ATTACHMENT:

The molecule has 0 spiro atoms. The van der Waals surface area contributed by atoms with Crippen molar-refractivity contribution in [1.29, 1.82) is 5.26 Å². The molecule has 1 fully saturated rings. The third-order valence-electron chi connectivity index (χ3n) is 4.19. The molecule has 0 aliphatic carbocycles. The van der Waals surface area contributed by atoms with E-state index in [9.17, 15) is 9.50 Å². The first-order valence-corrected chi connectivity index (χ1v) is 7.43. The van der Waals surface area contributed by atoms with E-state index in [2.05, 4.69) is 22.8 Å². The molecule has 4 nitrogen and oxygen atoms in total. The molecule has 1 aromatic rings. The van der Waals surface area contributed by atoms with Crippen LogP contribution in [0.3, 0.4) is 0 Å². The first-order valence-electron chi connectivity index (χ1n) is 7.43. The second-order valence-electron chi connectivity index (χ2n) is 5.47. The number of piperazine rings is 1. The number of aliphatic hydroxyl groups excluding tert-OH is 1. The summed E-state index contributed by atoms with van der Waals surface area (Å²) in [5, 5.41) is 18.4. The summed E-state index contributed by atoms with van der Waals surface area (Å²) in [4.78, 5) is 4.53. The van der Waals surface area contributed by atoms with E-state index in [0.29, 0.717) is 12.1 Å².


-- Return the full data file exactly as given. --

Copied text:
The molecule has 0 spiro atoms. The van der Waals surface area contributed by atoms with Crippen molar-refractivity contribution in [1.29, 1.82) is 5.26 Å². The molecule has 1 fully saturated rings. The third-order valence-electron chi connectivity index (χ3n) is 4.19. The molecule has 0 aliphatic carbocycles. The van der Waals surface area contributed by atoms with E-state index in [9.17, 15) is 9.50 Å². The first-order valence-corrected chi connectivity index (χ1v) is 7.43. The van der Waals surface area contributed by atoms with E-state index in [2.05, 4.69) is 22.8 Å². The molecule has 4 nitrogen and oxygen atoms in total. The molecule has 1 aromatic rings. The van der Waals surface area contributed by atoms with Crippen LogP contribution in [0.3, 0.4) is 0 Å². The first-order valence-electron chi connectivity index (χ1n) is 7.43. The second-order valence-electron chi connectivity index (χ2n) is 5.47. The number of piperazine rings is 1. The number of aliphatic hydroxyl groups excluding tert-OH is 1. The summed E-state index contributed by atoms with van der Waals surface area (Å²) in [5, 5.41) is 18.4. The summed E-state index contributed by atoms with van der Waals surface area (Å²) in [4.78, 5) is 4.53. The van der Waals surface area contributed by atoms with E-state index in [0.29, 0.717) is 12.1 Å².